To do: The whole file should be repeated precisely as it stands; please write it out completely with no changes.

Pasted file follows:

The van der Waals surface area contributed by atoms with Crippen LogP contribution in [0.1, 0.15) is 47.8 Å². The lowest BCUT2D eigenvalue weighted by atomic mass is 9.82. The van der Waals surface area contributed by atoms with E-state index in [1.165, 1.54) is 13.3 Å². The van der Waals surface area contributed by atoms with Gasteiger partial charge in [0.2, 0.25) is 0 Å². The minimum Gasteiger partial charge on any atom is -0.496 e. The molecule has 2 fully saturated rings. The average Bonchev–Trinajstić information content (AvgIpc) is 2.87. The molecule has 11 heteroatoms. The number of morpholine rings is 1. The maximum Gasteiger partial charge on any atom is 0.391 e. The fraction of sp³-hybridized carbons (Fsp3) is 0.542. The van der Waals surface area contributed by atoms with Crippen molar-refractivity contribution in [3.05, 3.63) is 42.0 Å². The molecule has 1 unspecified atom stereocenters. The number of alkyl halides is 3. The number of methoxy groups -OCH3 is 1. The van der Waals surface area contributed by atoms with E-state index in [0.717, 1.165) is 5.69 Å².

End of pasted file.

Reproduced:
The van der Waals surface area contributed by atoms with Crippen LogP contribution in [0.1, 0.15) is 47.8 Å². The lowest BCUT2D eigenvalue weighted by atomic mass is 9.82. The van der Waals surface area contributed by atoms with E-state index in [1.165, 1.54) is 13.3 Å². The van der Waals surface area contributed by atoms with Gasteiger partial charge in [0.2, 0.25) is 0 Å². The minimum Gasteiger partial charge on any atom is -0.496 e. The molecule has 2 fully saturated rings. The average Bonchev–Trinajstić information content (AvgIpc) is 2.87. The molecule has 11 heteroatoms. The number of morpholine rings is 1. The maximum Gasteiger partial charge on any atom is 0.391 e. The fraction of sp³-hybridized carbons (Fsp3) is 0.542. The van der Waals surface area contributed by atoms with Crippen molar-refractivity contribution in [3.05, 3.63) is 42.0 Å². The molecule has 1 unspecified atom stereocenters. The number of alkyl halides is 3. The number of methoxy groups -OCH3 is 1. The van der Waals surface area contributed by atoms with E-state index in [0.717, 1.165) is 5.69 Å².